In brief: The missing $32 million, the missing $100,000 apology, the missing 25,000 students, and more

In brief: The missing $32 million, the missing $100,000 apology, the missing 25,000 students, and more

Responding to a question by PC energy critic Todd Smith, Energy Minister Glenn Thibeault mistakenly said today that the Independent Electricity System Operator is still in discussion with nine companies to recover $32 million in funds. That number represents the difference between the $168 million in recouped settlements and what the IESO says is $200 million in ineligible costs.

Thibeault's office later clarified that there are $32 million in disputed costs, which doesn't mean that the IESO is actively trying to recoup all of that money — in fact, it is only trying to recoup a very small portion of that.

The $168 million represents the most the IESO thought it could get out of the process without a prolonged court battle, while it maintains that the other funds should have been paid too.

Thibeault's office told QP Briefing that new controls have been put in place to ensure that overcharging does not occur again, and that the program eventually will be phased out with the introduction of market renewal.

In a scrum on Tuesday, PC Leader Patrick Brown weighed in on the overcharging scandal, and reiterated the party's call to have all $92 million – the number the Auditor General cites, rather than IESO – paid back by Dec. 31. Due to the fact that settlements have already occurred, that is unlikely to happen.

A day after Kathleen Wynne filed her $100,000 statement of claim against PC Leader Patrick Brown alleging that he libelled her and defaming her reputation, the two party leaders clarified where they stood.

Asked by moderator Steve Paikin at a Toronto event this morning about her intent behind the lawsuit, the Premier said: "I just want to debate truth in the public realm. Let's leave it at that, Steve." Wynne later added that this could all be over if the PC Leader apologized for incorrectly saying the Premier was "standing trial" in Sudbury, and that she "remained hopeful" he would do so.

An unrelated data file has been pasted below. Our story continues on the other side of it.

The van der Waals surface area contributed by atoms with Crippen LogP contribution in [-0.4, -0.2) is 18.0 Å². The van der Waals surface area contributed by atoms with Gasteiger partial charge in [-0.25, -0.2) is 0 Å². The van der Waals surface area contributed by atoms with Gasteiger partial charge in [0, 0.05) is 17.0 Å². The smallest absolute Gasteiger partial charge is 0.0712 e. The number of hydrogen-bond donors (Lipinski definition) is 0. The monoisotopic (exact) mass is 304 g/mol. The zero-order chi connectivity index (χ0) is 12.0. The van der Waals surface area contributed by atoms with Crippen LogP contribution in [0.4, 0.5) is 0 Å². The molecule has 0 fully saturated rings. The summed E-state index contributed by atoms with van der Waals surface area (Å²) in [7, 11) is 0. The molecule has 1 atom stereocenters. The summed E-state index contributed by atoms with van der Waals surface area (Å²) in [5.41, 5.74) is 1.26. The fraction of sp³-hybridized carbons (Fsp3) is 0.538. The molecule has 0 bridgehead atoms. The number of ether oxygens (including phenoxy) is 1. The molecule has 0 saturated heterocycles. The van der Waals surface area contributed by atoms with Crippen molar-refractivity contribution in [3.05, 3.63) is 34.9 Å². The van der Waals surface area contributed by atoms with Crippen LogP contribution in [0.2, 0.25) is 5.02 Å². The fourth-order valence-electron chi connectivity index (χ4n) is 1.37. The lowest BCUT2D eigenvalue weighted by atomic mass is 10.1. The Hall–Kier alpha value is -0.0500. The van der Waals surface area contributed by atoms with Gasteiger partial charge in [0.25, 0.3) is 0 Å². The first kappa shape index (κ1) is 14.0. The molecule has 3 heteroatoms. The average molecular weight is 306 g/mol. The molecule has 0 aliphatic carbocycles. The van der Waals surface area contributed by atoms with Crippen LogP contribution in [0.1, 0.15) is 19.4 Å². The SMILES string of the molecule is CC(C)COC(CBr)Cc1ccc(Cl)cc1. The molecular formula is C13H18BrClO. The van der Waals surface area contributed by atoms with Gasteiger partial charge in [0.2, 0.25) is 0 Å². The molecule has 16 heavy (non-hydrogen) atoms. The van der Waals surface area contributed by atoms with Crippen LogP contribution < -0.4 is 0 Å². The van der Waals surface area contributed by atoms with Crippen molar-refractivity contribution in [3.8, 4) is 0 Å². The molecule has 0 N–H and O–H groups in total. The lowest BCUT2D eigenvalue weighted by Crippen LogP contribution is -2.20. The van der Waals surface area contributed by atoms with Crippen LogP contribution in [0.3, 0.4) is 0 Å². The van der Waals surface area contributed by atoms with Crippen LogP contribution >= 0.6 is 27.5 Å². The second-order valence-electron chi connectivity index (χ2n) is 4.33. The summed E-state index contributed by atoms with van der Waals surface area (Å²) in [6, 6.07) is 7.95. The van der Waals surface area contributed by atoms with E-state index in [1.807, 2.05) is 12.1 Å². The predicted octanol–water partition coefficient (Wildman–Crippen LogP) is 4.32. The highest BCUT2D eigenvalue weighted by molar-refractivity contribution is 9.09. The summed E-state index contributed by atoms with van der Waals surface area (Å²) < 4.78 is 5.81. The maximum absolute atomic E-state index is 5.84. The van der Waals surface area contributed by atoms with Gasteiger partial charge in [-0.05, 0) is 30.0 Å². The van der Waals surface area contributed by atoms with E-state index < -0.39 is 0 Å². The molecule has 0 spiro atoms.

Brown would not back down. In his first post-question period scrum in more than two weeks — he's been busy touring the province promoting the PC platform, the People's Guarantee – he declined to apologize, and instead argued the lawsuit was a diversionary tactic to distract from the Liberal record.

"It was another Liberal stunt. The fact they [first] gave the statement of claim to you, the media, and not to me speaks to the theatrics Wynne is engaged in. We all know these are diversion techniques."

Brown has called for an expedited timetable for any legal proceedings.

Wynne said that "the most expeditious timeline would be for him to step up to the mic and say he was sorry."

Ontario has passed marijuana legislation  that will see the province ready for legalized weed by the federal government's July 1 launch. The Liberals and NDP supported the bill while the PCs voted against it. Although the third party voted for the legislation, Leader Andrea Horwath expressed concerns afterwards that only launching with 40 stores would do little to combat the black market.

The legislation restricts marijuana sales to people 19 and over, bans consumption in the workplace, and implements a zero tolerance policy on young people smoking weed and driving (except for those with trace amounts of medical marijuana). One hundred-and-fifty stores are projected to be open by 2020.

While Premier Kathleen Wynne did not comment on the legislation after the vote, she expressed her satisfaction with the revenue sharing agreement provinces struck with the federal government on Monday. The deal sees 75 per cent of reefer revenue go to provinces, up from a previously proposed 50 per cent.

"I'm happy with the arrangement," said Wynne in a morning presser alongside Quebec Premier Philippe Couillard, who also expressed his support.

But there will be next steps to take care of.

"We need to work with municipalities to understand what their costs are going to be, what our costs are going to be," Wynne said, indicating that there will be future negotiations to determine how much the province will share with Ontario cities.

For the past three years, NDP LGBTQ critic Cheri DiNovo has asked the legislature to observe a moment's silence to honour Trans Day of Remembrance every Nov. 20. Now, weeks before the 11-year MPP leaves Queen's Park, legislation will enshrine the recognition as an annual ritual.

Trans Day of Remembrance, first celebrated in 1999 in Massachusetts, is now recognized around the world, and provides a time to reflect on trans folk who are disproportionately subjected to violence.

The results are in, and 10.1 per cent of Ontario college students chose to take the government up on its offer and withdraw from classes without penalty.

The option was given following the longest college strike in Ontario's history, which ended after five weeks with back-to-work legislation. When school returned it was with a compressed work schedule that some students feared would not be conducive to learning the material. A total of 25,700 of 250,000 students chose to withdraw within two weeks of classes resuming, and received a full refund.

The Ministry of Advanced Education and Skills Development expects many of those students to re-enroll in a subsequent semester.

Over 12,000 faculty were on strike for increased labour protections and job certainty, among other issues.

David Hains

QP Briefing Reporter

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